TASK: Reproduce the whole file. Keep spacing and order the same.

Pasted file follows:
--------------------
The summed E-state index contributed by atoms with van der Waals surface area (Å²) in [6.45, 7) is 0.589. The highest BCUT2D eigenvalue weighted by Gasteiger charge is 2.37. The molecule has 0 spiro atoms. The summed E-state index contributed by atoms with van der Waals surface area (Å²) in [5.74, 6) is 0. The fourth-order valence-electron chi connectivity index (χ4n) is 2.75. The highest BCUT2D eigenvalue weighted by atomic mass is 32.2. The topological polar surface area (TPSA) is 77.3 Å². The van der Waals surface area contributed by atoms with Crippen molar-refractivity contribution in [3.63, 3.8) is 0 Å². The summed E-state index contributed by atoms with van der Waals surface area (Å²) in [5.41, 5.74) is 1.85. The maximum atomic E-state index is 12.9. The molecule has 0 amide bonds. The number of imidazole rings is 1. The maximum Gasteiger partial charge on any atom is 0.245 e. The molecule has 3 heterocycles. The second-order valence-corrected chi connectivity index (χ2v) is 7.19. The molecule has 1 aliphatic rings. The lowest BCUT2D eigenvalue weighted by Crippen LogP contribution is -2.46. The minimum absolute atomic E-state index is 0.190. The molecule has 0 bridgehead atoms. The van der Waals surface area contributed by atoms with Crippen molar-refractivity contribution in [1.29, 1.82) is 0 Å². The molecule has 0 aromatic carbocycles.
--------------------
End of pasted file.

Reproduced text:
The summed E-state index contributed by atoms with van der Waals surface area (Å²) in [6.45, 7) is 0.589. The highest BCUT2D eigenvalue weighted by Gasteiger charge is 2.37. The molecule has 0 spiro atoms. The summed E-state index contributed by atoms with van der Waals surface area (Å²) in [5.74, 6) is 0. The fourth-order valence-electron chi connectivity index (χ4n) is 2.75. The highest BCUT2D eigenvalue weighted by atomic mass is 32.2. The topological polar surface area (TPSA) is 77.3 Å². The van der Waals surface area contributed by atoms with Crippen molar-refractivity contribution in [3.63, 3.8) is 0 Å². The summed E-state index contributed by atoms with van der Waals surface area (Å²) in [5.41, 5.74) is 1.85. The maximum atomic E-state index is 12.9. The molecule has 0 amide bonds. The number of imidazole rings is 1. The maximum Gasteiger partial charge on any atom is 0.245 e. The molecule has 3 heterocycles. The second-order valence-corrected chi connectivity index (χ2v) is 7.19. The molecule has 1 aliphatic rings. The lowest BCUT2D eigenvalue weighted by Crippen LogP contribution is -2.46. The minimum absolute atomic E-state index is 0.190. The molecule has 0 bridgehead atoms. The van der Waals surface area contributed by atoms with Crippen molar-refractivity contribution in [1.29, 1.82) is 0 Å². The molecule has 0 aromatic carbocycles.